Prognosis and management of congenital long QT syndrome
- Peter J Zimetbaum, MD
Peter J Zimetbaum, MD
- Section Editor — Cardiac Arrhythmias
- Professor of Medicine
- Harvard Medical School
- Stephen P Seslar, MD, PhD
Stephen P Seslar, MD, PhD
- Assistant Professor of Cardiology and Pediatrics
- University of Washington
- Charles I Berul, MD
Charles I Berul, MD
- Section Editor — Cardiac Arrhythmias
- Professor of Pediatrics
- George Washington University
- Section Editors
- John K Triedman, MD
John K Triedman, MD
- Section Editor — Pediatric Cardiology
- Professor of Pediatrics
- Harvard Medical School
- Samuel Asirvatham, MD
Samuel Asirvatham, MD
- Section Editor — Long QT Syndrome
- Professor of Medicine and Pediatrics
- Mayo Clinic College of Medicine
The long QT syndrome (LQTS) represents a diverse group of disorders of myocardial repolarization that is characterized by prolongation of the QT interval on the electrocardiogram (ECG). LQTS is important clinically because it is associated with an increased risk of a life-threatening form of polymorphic ventricular tachycardia called torsades de pointes (TdP) or "twisting of points" (waveform 1A-B), syncope and sudden cardiac death.
LQTS can be inherited or acquired. The congenital forms are caused either by autosomal dominant or less often by autosomal recessive genetic mutations, almost all of which encode for abnormal cardiac ion channels (table 1). The acquired forms are caused by a large number of stimuli, most frequently antiarrhythmic and other types of drugs and electrolyte and metabolic abnormalities (table 2). (See "Genetics of congenital and acquired long QT syndrome" and "Acquired long QT syndrome".)
An important distinction between the congenital and acquired forms is that the latter can usually be reversed by correction of the underlying disorder or discontinuation of the offending drug. However, some patients with acquired LQTS have a "forme fruste" of congenital LQTS in which a mutation or polymorphism in one of the LQTS genes is clinically silent until the patient is exposed to a particular drug or other predisposing factor. (See "Acquired long QT syndrome", section on 'Mutations in LQTS genes'.)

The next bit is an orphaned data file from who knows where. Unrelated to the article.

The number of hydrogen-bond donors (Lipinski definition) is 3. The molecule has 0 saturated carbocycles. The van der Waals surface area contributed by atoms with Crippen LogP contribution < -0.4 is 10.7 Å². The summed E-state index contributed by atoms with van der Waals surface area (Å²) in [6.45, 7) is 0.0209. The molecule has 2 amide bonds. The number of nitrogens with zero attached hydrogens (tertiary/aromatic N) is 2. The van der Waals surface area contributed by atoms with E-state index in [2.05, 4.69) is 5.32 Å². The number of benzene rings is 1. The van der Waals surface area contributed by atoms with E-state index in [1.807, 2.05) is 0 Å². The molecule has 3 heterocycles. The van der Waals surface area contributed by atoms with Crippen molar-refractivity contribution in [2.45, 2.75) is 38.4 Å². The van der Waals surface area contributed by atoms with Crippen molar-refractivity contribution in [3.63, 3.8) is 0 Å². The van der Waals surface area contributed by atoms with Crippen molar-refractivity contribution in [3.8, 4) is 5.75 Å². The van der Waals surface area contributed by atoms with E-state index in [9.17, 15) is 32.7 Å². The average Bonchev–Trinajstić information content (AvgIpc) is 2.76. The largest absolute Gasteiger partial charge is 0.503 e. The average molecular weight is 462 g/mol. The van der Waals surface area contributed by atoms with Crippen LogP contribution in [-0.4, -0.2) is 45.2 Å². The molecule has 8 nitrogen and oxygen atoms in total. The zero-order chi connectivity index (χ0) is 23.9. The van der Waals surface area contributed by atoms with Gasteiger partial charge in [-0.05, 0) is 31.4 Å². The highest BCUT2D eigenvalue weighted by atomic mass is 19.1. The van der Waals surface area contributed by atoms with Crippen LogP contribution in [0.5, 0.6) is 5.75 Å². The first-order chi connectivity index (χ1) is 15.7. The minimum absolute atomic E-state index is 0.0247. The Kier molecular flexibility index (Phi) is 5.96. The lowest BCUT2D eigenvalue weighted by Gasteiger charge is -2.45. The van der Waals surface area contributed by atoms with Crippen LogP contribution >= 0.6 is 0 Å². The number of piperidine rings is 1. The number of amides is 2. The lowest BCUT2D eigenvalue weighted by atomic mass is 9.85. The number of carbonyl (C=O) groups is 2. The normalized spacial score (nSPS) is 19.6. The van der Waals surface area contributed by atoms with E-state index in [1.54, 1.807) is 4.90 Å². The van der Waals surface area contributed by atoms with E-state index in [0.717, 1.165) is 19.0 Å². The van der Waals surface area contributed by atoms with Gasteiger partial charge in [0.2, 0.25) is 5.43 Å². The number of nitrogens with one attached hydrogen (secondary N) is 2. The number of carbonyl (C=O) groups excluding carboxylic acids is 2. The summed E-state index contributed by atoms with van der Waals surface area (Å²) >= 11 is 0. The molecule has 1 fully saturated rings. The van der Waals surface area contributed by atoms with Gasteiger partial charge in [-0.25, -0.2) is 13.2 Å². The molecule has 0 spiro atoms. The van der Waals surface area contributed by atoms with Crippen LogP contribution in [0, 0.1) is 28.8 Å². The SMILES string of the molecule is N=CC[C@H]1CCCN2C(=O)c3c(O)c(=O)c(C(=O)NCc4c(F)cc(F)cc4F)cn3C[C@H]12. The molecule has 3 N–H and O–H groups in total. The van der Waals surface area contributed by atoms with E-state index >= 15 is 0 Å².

The heterogeneity of LQTS makes the diagnosis, therapy, and prognosis of this disorder challenging. Nonetheless, certain guidelines can be made concerning the management of these patients.
The natural history, prognosis, and treatment of congenital LQTS will be reviewed here. Clinical manifestations and criteria for the diagnosis of congenital LQTS and issues related to the management of acquired LQTS are discussed separately. (See "Clinical features of congenital long QT syndrome" and "Congenital long QT syndrome: Diagnosis" and "Acquired long QT syndrome".)To continue reading this article, you must log in with your personal, hospital, or group practice subscription. For more information on subscription options, click below on the option that best describes you:
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- NATURAL HISTORY AND PROGNOSIS
- Epidemiologic studies
- - International LQTS Registry
- - Italian study
- - International Pediatric Electrophysiology Study
- - Risk factors
- Importance of genotype
- - Clinical course
- - Triggers of arrhythmia
- - Jervell and Lange-Nielsen syndrome
- Untreated versus treated patients
- Influence of pregnancy and menopause
- Patient selection
- Beta blockers
- - Effect of genotype
- Left cardiac sympathetic denervation
- Cardiac pacing
- Implantable cardioverter-defibrillator
- - Use in children
- Targeted pharmacologic therapy
- - Potassium
- - Mexiletine
- - Flecainide
- - Nicorandil
- - Verapamil
- Radiofrequency ablation
- RECOMMENDATIONS OF OTHERS
- SOCIETY GUIDELINE LINKS
- INFORMATION FOR PATIENTS
- General measures
- Genotype-specific therapy
- - LQT1
- - LQT3
- Role of beta blockers
- Role of left cardiac sympathetic denervation
- Role of DDD pacing
- Role of ICD